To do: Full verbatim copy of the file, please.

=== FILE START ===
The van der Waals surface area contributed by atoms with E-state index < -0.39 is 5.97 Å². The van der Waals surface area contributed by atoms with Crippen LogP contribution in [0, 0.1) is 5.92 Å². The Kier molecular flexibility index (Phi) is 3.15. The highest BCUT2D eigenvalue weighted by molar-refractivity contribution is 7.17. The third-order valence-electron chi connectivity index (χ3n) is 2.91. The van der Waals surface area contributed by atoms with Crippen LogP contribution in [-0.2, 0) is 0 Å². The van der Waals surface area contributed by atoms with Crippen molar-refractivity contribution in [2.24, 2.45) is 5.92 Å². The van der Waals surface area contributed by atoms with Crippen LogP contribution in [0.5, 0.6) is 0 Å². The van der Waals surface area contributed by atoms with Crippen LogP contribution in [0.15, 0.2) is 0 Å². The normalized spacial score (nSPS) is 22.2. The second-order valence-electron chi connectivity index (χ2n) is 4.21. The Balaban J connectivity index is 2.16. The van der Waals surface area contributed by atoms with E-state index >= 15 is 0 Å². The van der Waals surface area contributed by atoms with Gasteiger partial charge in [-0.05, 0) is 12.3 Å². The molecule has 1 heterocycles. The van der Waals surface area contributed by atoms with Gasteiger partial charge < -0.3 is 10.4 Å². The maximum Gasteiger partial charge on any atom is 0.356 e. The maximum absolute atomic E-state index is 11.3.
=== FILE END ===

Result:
The van der Waals surface area contributed by atoms with E-state index < -0.39 is 5.97 Å². The van der Waals surface area contributed by atoms with Crippen LogP contribution in [0, 0.1) is 5.92 Å². The Kier molecular flexibility index (Phi) is 3.15. The highest BCUT2D eigenvalue weighted by molar-refractivity contribution is 7.17. The third-order valence-electron chi connectivity index (χ3n) is 2.91. The van der Waals surface area contributed by atoms with Crippen LogP contribution in [-0.2, 0) is 0 Å². The van der Waals surface area contributed by atoms with Crippen molar-refractivity contribution in [2.24, 2.45) is 5.92 Å². The van der Waals surface area contributed by atoms with Crippen LogP contribution in [0.5, 0.6) is 0 Å². The van der Waals surface area contributed by atoms with Crippen LogP contribution in [0.15, 0.2) is 0 Å². The normalized spacial score (nSPS) is 22.2. The second-order valence-electron chi connectivity index (χ2n) is 4.21. The Balaban J connectivity index is 2.16. The van der Waals surface area contributed by atoms with E-state index >= 15 is 0 Å². The van der Waals surface area contributed by atoms with Gasteiger partial charge in [-0.05, 0) is 12.3 Å². The molecule has 1 heterocycles. The van der Waals surface area contributed by atoms with Gasteiger partial charge < -0.3 is 10.4 Å². The maximum Gasteiger partial charge on any atom is 0.356 e. The maximum absolute atomic E-state index is 11.3.